UBS will pay $885 million in a settlement with a US regulators over allegations the Swiss bank misrepresented mortgage-backed bonds during the housing bubble, paving the way for billions more to be paid by other banks.
The Federal Housing Finance Agency (FHFA), which oversees government-sponsored housing enterprises Fannie Mae and Freddie Mac, said late on Thursday UBS must pay $415 million to Fannie Mae and $470 million to Freddie Mac to resolve claims related to securities sold to the companies between 2004 and 2007.
Other European banks, including RBS and Barclays, and US banks including JPMorgan and Bank of America could face costly settlements. RBS was the worst performing of European banks on Friday, shares falling 2.96%.
Fannie Mae and Freddie Mac were seized by the US government in 2008 as the housing crisis threatened their solvency. They have received $187 billion in taxpayer funds to stay afloat.
UBS is just one of 18 banks the FHFA pursued in 2011 for allegedly misrepresenting the quality of the collateral backing securities during the run-up to the financial crisis. The regulator is seeking to recover losses on mortgage bonds sold to Fannie Mae and Freddie Mac.
UBS is the third to settle, after Citigroup and General Electric settled for undisclosed sums. The details of the deal announced by the regulator on Friday follow a statement by UBS on Monday that said it had reached an agreement and had adequately for the payout without specifying how much was involved.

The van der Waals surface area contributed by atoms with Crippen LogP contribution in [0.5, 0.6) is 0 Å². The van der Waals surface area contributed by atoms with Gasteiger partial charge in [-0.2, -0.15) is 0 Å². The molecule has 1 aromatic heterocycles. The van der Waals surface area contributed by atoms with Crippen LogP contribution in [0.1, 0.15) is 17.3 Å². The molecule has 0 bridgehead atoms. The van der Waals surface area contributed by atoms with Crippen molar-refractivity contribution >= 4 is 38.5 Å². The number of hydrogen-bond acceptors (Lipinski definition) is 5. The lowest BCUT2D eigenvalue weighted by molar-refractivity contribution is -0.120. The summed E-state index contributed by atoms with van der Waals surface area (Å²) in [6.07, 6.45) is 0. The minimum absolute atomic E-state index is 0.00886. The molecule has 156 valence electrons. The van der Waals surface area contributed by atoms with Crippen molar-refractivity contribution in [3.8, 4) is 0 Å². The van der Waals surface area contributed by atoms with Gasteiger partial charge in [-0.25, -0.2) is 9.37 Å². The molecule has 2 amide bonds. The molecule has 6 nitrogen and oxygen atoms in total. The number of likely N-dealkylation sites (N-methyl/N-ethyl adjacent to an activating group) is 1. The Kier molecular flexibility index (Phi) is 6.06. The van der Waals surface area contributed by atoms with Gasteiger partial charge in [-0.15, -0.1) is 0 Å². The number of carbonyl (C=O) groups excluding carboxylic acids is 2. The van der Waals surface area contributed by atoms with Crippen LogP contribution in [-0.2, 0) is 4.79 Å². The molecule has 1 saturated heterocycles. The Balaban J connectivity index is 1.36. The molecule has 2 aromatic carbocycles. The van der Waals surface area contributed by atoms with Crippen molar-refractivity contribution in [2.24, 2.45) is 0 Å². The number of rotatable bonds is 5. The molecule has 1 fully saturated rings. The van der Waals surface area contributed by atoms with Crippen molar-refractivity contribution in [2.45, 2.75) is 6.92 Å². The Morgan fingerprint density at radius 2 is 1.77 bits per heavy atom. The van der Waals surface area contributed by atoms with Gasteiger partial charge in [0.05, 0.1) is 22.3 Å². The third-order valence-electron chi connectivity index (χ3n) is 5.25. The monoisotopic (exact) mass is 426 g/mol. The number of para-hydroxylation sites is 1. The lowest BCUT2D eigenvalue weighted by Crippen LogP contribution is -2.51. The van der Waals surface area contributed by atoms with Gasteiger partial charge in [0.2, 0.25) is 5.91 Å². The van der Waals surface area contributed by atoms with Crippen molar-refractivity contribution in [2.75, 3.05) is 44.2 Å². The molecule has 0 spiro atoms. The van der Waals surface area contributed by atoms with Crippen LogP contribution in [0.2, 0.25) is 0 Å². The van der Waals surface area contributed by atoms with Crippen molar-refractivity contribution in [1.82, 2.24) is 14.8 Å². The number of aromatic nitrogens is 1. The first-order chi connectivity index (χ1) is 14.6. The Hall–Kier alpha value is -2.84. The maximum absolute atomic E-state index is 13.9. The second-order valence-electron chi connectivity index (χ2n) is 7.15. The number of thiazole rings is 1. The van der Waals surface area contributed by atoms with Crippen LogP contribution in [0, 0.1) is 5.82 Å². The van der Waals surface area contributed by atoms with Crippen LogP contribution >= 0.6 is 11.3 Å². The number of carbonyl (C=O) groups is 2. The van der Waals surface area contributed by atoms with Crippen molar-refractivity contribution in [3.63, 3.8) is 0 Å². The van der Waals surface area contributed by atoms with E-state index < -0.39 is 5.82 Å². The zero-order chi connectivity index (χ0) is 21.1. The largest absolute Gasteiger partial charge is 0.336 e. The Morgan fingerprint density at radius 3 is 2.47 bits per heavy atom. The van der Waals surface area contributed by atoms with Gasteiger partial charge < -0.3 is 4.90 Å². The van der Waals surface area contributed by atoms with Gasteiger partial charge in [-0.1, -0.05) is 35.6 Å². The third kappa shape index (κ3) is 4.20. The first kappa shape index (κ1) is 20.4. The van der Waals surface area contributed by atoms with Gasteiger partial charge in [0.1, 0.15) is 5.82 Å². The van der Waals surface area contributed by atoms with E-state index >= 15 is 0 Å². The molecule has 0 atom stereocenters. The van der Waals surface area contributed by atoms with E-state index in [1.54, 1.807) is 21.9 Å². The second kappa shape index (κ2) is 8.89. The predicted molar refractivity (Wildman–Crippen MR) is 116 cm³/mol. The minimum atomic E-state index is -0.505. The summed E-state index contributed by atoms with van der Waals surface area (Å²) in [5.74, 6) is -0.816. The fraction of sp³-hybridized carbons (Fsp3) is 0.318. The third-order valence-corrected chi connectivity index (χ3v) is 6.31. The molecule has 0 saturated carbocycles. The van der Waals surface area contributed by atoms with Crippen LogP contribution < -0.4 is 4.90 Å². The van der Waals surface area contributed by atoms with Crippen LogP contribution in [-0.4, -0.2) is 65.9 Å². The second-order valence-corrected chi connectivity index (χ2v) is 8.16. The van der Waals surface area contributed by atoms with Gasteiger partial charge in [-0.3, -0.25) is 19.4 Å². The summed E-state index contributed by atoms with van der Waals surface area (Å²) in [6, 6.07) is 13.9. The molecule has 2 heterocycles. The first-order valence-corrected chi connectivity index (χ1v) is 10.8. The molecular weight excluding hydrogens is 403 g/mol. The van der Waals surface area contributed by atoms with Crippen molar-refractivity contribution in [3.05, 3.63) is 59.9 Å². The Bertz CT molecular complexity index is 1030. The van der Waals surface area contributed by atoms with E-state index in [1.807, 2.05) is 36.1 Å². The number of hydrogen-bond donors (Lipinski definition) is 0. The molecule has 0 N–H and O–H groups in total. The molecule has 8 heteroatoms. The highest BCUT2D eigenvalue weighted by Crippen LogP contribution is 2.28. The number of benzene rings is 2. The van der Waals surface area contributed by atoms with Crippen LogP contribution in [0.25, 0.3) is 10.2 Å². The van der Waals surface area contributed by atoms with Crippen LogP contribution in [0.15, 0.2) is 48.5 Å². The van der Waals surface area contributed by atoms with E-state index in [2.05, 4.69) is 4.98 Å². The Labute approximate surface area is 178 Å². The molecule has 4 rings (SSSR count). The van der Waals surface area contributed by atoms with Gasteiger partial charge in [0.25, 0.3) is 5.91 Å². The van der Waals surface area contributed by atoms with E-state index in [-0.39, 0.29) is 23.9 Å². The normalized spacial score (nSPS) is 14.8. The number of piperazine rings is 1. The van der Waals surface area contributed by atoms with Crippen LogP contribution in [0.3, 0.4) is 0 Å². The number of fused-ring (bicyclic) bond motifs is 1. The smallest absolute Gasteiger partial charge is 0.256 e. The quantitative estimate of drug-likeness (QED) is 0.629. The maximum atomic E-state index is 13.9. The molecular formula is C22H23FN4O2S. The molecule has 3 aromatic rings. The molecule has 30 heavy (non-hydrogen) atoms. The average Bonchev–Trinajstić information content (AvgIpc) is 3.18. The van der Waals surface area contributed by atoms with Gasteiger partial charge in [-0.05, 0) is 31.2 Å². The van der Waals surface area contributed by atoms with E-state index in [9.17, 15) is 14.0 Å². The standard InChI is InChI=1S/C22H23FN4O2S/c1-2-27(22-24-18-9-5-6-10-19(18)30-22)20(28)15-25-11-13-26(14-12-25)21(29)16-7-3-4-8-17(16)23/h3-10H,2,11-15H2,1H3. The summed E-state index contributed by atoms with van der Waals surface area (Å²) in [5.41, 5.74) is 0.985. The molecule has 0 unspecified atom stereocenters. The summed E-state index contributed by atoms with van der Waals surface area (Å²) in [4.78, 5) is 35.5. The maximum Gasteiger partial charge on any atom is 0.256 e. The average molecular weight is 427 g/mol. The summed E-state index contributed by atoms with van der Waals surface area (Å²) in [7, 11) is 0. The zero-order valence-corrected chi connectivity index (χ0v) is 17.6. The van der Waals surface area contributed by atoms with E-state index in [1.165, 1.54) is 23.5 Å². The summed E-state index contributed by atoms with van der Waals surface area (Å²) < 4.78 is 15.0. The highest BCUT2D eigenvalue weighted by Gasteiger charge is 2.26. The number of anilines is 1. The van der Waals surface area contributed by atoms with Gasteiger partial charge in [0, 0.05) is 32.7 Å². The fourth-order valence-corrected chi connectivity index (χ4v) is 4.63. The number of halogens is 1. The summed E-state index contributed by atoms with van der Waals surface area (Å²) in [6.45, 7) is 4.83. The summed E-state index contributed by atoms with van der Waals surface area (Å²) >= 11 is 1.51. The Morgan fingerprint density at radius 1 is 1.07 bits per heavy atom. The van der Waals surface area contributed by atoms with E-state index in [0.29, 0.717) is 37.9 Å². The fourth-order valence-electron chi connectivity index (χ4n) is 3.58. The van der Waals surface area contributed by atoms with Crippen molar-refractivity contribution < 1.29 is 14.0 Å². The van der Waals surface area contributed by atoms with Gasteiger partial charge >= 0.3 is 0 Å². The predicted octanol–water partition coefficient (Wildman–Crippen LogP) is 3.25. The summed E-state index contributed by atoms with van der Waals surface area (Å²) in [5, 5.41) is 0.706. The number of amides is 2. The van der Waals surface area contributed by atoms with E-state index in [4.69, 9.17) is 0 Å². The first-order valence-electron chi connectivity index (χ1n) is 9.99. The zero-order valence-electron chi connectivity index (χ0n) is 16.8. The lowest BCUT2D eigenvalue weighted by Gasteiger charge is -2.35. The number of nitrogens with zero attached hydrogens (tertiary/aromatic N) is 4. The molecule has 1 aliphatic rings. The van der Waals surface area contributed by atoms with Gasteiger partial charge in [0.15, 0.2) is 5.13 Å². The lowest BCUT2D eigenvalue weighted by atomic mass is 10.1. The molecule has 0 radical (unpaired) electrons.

The FHFA said it “remains committed to satisfactorily resolving the remaining suits as well” and the deal may lay down a marker for how much it could cost rival banks.
Estimates on the overall sums involve vary widely.
Analysts at Credit Suisse earlier this year said European banks could take an $11 billion hit from a raft of mortgage-related litigation costs in the US.
They estimated RBS alone could face an FHFA litigation loss of $1.6 billion, Barclays a $1.1 billion loss and HSBC could take a $900-million loss.
But another London-based analyst, Joseph Dickerson at investment bank Jefferies, said he expected RBS's losses to be “sub-$1 billion”. “I would say that $4.2 billion seems to be a complete non-sequitur.”
Other banks have acknowledged they could incur losses from the suits but few have said how much it could cost.